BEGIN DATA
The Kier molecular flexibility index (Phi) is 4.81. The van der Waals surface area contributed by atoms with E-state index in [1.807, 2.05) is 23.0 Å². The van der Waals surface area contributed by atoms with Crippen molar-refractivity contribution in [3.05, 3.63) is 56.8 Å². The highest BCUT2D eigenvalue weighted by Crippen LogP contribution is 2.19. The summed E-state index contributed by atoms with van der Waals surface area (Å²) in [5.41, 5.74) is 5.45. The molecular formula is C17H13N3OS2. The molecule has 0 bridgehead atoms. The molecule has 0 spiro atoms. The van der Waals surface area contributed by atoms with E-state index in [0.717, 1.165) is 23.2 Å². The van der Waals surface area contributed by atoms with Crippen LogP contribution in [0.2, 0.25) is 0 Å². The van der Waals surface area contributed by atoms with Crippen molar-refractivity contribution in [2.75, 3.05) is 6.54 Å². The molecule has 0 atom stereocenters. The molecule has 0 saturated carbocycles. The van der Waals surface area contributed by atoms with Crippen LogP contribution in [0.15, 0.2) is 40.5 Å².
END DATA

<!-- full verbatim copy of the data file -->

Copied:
The Kier molecular flexibility index (Phi) is 4.81. The van der Waals surface area contributed by atoms with E-state index in [1.807, 2.05) is 23.0 Å². The van der Waals surface area contributed by atoms with Crippen molar-refractivity contribution in [3.05, 3.63) is 56.8 Å². The highest BCUT2D eigenvalue weighted by Crippen LogP contribution is 2.19. The summed E-state index contributed by atoms with van der Waals surface area (Å²) in [5.41, 5.74) is 5.45. The molecular formula is C17H13N3OS2. The molecule has 0 bridgehead atoms. The molecule has 0 spiro atoms. The van der Waals surface area contributed by atoms with E-state index in [0.717, 1.165) is 23.2 Å². The van der Waals surface area contributed by atoms with Crippen LogP contribution in [0.2, 0.25) is 0 Å². The van der Waals surface area contributed by atoms with Crippen molar-refractivity contribution in [2.75, 3.05) is 6.54 Å². The molecule has 0 atom stereocenters. The molecule has 0 saturated carbocycles. The van der Waals surface area contributed by atoms with Crippen LogP contribution in [0.15, 0.2) is 40.5 Å².